Sarracenia are a native carnivorous plant that are found in bogs across the southeast of the United States. Sarracenia have evolved modified leaves that form a funnel like pitcher to trap insects. Nectar is secreted on the lip of the pitchers to attract insects to the slippery opening of the pitcher. Insects that fall inside are digested by the plant.
Sundews or Drosera is one of the largest genera of carnivorous plants and are found across the world. Sundews grow leaves with sticky glands. Insects that get too close will get stuck on these modified leaves and subsequently digested by the plant. Like other carnivorous plants, the additional nutrients from these insects supplements the nutrient poor habitats they have evolved in.
Sarracenia and most sundews can be potted in a mixture of 60% peat moss and 40% perlite. Like most other carnivorous plants, avoid any media with fertilizers such as MiracleGro.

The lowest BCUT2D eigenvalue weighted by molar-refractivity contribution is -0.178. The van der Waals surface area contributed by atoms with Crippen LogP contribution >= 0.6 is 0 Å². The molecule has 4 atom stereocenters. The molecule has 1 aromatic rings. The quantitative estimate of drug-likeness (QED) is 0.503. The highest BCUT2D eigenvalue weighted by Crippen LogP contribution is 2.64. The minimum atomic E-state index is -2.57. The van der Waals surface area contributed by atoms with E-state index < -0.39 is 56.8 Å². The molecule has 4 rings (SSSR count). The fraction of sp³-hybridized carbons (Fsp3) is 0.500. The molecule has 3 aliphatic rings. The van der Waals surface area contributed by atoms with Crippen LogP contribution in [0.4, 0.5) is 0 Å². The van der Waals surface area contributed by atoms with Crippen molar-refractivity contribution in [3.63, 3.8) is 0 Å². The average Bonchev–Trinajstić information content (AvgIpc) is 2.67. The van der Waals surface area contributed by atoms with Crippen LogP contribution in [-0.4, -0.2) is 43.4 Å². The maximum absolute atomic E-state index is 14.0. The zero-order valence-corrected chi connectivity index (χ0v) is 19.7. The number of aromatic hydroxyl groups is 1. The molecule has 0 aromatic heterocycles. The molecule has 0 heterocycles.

Sarracenia and sundews prefer to be grown in shallow bogs where the growing media is kept continually moist. Generally, these bog plants will thrive outside in full sun but can also be grown on a sunny window or under grow lights. Bog plants can be potted in larger bogs or individual pots can be placed in a plant saucer. Ensure there is always some water in the tray or bog to keep the media moist. Like all other carnivores, sarracenia and sundews appreciate clean water that is low in total dissolved solids (TDS). Depending on where you live, this can be straight from the tap or filtered through a DI or similar system.
Sarracenia and some species of sundews have a winter dormancy. During this time, much of the growth above the surface will die back. This will be triggered by seasonal changes in temperature and daylight hours. During this time, keep the soil just damp until the next growing season begins. If the temperatures are expected to fall below freezing for an extended amount of time, bring them inside or cover with some protection like pine needles or an antifreeze tarp.